Monthly Archive: November 2015

Quiet City Map: Manhattan℠

We are happy to announce the launch of our sister site, Quiet City Map.   Quiet City Map is home to Quiet City Map: Manhattan℠, a map-based guide to places through out Manhattan where the sound levels are reliably comfortable (and, sadly, some places that are best avoided).  The map provides ratings for restaurants, bars, coffee shops, public spaces (e.g., parks, squares, and privately owned public spaces (POPs)), museums and retail stores according to sound level and sound quality.   Quiet City Map will host both the map and individual reviews for each map entry.  We hope that you find Quiet City Map: Manhattan℠ a useful guide as you navigate the city.

 

On the ubiquity of pop music in public spaces

In “A Point of View: Why it’s time to turn the music off,” philospher Roger Scruton writes about pop music’s unrelenting assault on our ears in almost every public place today.  Scruton’s concern is focused on the smothering effect banal pop music has on young people and our musical tradition, but it is his indictment on background music in public spaces that sings to those of us who crave some silence:

Whole areas of civic space in our society are now policed by this sound, which drives anybody with the slightest feeling for music to distraction, and ensures that for many of us a visit to the pub or a meal in a restaurant have lost their residual meaning. These are no longer social events, but experiments in endurance, as you shout at each other over the deadly noise.

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And there is no law against it. You are rightly prevented from polluting the air of a restaurant with smoke; but nothing prevents the owner from inflicting this far worse pollution on his customers – pollution that poisons not the body but the soul. Of course, you can ask for the music to be turned off. But you will be met by blank and even hostile stares. What kind of a weirdo is this, who wants to impose his will on everyone? Who is he to dictate the noise levels? Such is the usual response. Background music is the default position. It is no longer silence to which we return when we cease to speak, but the empty chatter of the music-box. Silence must be excluded at all cost, since it awakens you to the emptiness that looms on the edge of modern life, threatening to confront you with the dreadful truth, that you have nothing whatever to say. On the other hand, if we knew silence for what once it was, as the plastic material that is shaped by real music, then it would not frighten us at all.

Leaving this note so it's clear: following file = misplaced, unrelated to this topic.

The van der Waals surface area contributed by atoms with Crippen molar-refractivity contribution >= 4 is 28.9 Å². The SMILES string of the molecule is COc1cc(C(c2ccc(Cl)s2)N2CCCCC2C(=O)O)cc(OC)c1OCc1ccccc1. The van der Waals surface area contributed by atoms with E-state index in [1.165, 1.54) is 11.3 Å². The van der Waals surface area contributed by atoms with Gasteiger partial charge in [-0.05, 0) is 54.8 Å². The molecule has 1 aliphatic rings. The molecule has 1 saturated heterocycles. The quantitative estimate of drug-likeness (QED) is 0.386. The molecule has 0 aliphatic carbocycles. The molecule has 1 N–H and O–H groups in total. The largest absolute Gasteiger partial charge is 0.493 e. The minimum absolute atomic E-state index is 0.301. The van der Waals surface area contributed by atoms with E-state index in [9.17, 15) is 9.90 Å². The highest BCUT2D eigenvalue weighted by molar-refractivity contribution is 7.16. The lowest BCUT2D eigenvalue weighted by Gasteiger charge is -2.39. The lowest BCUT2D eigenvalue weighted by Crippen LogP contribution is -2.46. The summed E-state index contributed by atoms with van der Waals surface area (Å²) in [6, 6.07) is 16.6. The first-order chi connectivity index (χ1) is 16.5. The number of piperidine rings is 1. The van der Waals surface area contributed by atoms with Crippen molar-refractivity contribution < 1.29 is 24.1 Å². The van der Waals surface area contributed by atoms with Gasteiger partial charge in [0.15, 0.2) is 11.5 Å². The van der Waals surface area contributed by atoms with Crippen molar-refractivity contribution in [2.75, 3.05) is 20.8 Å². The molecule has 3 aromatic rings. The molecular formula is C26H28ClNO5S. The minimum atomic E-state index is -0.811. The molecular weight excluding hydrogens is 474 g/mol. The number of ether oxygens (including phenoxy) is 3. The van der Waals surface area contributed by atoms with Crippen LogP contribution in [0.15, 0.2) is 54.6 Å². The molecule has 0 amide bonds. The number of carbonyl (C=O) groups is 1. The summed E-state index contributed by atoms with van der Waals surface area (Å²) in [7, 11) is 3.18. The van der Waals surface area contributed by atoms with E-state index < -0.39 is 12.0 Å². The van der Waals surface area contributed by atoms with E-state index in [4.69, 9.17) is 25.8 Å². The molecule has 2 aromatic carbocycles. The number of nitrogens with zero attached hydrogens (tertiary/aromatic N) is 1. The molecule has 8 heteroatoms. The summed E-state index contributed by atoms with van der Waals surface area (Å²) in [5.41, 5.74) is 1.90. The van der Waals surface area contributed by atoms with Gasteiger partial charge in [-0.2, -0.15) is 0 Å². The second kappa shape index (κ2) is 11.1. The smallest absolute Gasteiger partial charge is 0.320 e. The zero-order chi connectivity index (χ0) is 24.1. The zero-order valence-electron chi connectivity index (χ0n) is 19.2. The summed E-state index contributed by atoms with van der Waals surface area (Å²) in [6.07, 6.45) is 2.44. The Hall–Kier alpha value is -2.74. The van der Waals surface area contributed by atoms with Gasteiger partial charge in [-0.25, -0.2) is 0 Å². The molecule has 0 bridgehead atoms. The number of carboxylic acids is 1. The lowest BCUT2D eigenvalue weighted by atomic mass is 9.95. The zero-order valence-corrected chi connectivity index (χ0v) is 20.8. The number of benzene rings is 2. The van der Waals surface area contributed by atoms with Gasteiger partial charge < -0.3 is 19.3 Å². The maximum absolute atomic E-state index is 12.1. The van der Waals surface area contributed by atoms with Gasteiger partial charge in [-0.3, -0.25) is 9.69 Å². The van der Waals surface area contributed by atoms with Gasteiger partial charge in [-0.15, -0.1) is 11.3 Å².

Noisy restaurants are part of a pattern

Eater NY restaurant critic Robert Sietsema addresses disturbing trends in the New York City restaurant industry in his recent piece, “Charting the Decline of Restaurant Comfortability.”

The focus of Sietsema’s article is on the restaurant industry’s attempt to cram as many diners as possible into the smallest possible space, but he also notes the role noise has played in the decline in restaurant comfortability:

Other features of declining comfortability involve noise levels and meal speed. The modern restaurant is noisy as hell, making meaningful conversation impossible and potentially leading to outright hearing loss. This prompts you to want to leave sooner, I contend, though others believe deafening noise is synonymous with having fun and eating well.

Sietsema concludes by stating that “it will probably take a real estate crash — or laws that prevent greedy real estate operators from letting restaurant spaces stand empty for long periods in anticipation of ridiculous rents — to return the average eating establishment to the level of comfort it displayed just 20 years ago.”  He may be right, at least with regard to the pressure on restaurant owners to squeeze as many customers as he or she can to satisfy the rapacious rents demanded by New York City commercial real estate moguls.  But there is something that can be done to address  loud restaurants.  Namely, if “background” music is a big factor in the noise level, ask that it be lowered.  If management refuses–and yes, they occasionally refuse–either get up and leave or, if you have already ordered, vow never to return again.  And do write the owner and tell him or her that they’ve lost a customer.   Eventually some restauranteurs will recognize the value in providing a comfortable and quiet space.